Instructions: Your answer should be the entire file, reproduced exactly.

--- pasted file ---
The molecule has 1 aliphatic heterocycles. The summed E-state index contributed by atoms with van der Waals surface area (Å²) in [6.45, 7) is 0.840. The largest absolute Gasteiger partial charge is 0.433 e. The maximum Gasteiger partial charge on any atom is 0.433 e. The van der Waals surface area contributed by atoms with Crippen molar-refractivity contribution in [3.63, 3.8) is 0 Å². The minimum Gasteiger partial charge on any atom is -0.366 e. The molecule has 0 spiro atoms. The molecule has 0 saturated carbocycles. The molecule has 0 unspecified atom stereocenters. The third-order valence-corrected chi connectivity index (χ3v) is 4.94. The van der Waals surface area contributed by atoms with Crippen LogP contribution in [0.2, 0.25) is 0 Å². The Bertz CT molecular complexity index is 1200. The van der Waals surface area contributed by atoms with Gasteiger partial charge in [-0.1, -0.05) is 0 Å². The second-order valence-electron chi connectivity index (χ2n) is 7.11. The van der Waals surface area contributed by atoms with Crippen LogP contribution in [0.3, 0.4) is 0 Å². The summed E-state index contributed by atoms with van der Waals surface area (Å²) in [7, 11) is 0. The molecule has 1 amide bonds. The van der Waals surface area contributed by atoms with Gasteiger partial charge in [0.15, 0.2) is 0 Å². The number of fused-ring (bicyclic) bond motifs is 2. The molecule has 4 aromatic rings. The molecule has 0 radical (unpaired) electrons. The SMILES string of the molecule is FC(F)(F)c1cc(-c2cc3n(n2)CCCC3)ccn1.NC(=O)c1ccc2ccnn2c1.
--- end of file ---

The molecule has 1 aliphatic heterocycles. The summed E-state index contributed by atoms with van der Waals surface area (Å²) in [6.45, 7) is 0.840. The largest absolute Gasteiger partial charge is 0.433 e. The maximum Gasteiger partial charge on any atom is 0.433 e. The van der Waals surface area contributed by atoms with Crippen molar-refractivity contribution in [3.63, 3.8) is 0 Å². The minimum Gasteiger partial charge on any atom is -0.366 e. The molecule has 0 spiro atoms. The molecule has 0 saturated carbocycles. The molecule has 0 unspecified atom stereocenters. The third-order valence-corrected chi connectivity index (χ3v) is 4.94. The van der Waals surface area contributed by atoms with Crippen LogP contribution in [0.2, 0.25) is 0 Å². The Bertz CT molecular complexity index is 1200. The van der Waals surface area contributed by atoms with Gasteiger partial charge in [-0.1, -0.05) is 0 Å². The second-order valence-electron chi connectivity index (χ2n) is 7.11. The van der Waals surface area contributed by atoms with Crippen LogP contribution in [0.3, 0.4) is 0 Å². The summed E-state index contributed by atoms with van der Waals surface area (Å²) in [7, 11) is 0. The molecule has 1 amide bonds. The van der Waals surface area contributed by atoms with Gasteiger partial charge in [0.15, 0.2) is 0 Å². The number of fused-ring (bicyclic) bond motifs is 2. The molecule has 4 aromatic rings. The molecule has 0 radical (unpaired) electrons. The SMILES string of the molecule is FC(F)(F)c1cc(-c2cc3n(n2)CCCC3)ccn1.NC(=O)c1ccc2ccnn2c1.